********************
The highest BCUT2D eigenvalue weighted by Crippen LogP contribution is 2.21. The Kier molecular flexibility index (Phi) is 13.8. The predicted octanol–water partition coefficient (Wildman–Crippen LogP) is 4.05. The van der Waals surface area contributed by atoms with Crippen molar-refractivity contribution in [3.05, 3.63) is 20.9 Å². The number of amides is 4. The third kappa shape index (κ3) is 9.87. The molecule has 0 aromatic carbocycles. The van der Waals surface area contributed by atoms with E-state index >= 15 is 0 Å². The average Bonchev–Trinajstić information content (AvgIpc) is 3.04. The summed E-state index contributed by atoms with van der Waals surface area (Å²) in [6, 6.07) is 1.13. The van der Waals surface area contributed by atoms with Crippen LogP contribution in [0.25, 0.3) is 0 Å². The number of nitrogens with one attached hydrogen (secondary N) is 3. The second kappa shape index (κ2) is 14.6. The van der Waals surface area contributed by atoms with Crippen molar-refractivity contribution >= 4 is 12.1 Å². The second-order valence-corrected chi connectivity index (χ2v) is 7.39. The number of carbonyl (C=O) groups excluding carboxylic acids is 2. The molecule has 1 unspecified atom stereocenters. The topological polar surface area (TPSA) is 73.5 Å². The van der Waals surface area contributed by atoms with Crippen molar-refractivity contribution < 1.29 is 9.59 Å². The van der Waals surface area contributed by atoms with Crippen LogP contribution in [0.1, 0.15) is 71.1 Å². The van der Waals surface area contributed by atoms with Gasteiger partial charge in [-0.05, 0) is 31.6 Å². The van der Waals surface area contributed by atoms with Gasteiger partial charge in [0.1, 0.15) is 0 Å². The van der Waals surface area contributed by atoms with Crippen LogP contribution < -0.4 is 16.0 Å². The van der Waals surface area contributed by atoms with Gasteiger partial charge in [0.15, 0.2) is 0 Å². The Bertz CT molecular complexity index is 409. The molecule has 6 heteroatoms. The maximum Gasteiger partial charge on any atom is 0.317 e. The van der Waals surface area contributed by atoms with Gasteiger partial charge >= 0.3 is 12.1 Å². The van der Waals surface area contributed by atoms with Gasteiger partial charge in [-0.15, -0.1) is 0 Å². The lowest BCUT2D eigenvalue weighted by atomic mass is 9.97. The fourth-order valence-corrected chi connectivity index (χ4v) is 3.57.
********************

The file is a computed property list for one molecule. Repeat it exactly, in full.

The highest BCUT2D eigenvalue weighted by Crippen LogP contribution is 2.21. The Kier molecular flexibility index (Phi) is 13.8. The predicted octanol–water partition coefficient (Wildman–Crippen LogP) is 4.05. The van der Waals surface area contributed by atoms with Crippen molar-refractivity contribution in [3.05, 3.63) is 20.9 Å². The number of amides is 4. The third kappa shape index (κ3) is 9.87. The molecule has 0 aromatic carbocycles. The van der Waals surface area contributed by atoms with E-state index >= 15 is 0 Å². The average Bonchev–Trinajstić information content (AvgIpc) is 3.04. The summed E-state index contributed by atoms with van der Waals surface area (Å²) in [6, 6.07) is 1.13. The van der Waals surface area contributed by atoms with Crippen LogP contribution in [0.25, 0.3) is 0 Å². The number of nitrogens with one attached hydrogen (secondary N) is 3. The second kappa shape index (κ2) is 14.6. The van der Waals surface area contributed by atoms with Crippen molar-refractivity contribution >= 4 is 12.1 Å². The second-order valence-corrected chi connectivity index (χ2v) is 7.39. The number of carbonyl (C=O) groups excluding carboxylic acids is 2. The molecule has 1 unspecified atom stereocenters. The topological polar surface area (TPSA) is 73.5 Å². The van der Waals surface area contributed by atoms with Crippen molar-refractivity contribution < 1.29 is 9.59 Å². The van der Waals surface area contributed by atoms with Crippen LogP contribution in [0.1, 0.15) is 71.1 Å². The van der Waals surface area contributed by atoms with Gasteiger partial charge in [-0.05, 0) is 31.6 Å². The van der Waals surface area contributed by atoms with Gasteiger partial charge in [0.1, 0.15) is 0 Å². The van der Waals surface area contributed by atoms with Crippen LogP contribution < -0.4 is 16.0 Å². The van der Waals surface area contributed by atoms with Gasteiger partial charge in [0.15, 0.2) is 0 Å². The Bertz CT molecular complexity index is 409. The molecule has 6 heteroatoms. The maximum Gasteiger partial charge on any atom is 0.317 e. The van der Waals surface area contributed by atoms with Gasteiger partial charge >= 0.3 is 12.1 Å². The van der Waals surface area contributed by atoms with Gasteiger partial charge in [-0.15, -0.1) is 0 Å². The lowest BCUT2D eigenvalue weighted by atomic mass is 9.97. The fourth-order valence-corrected chi connectivity index (χ4v) is 3.57.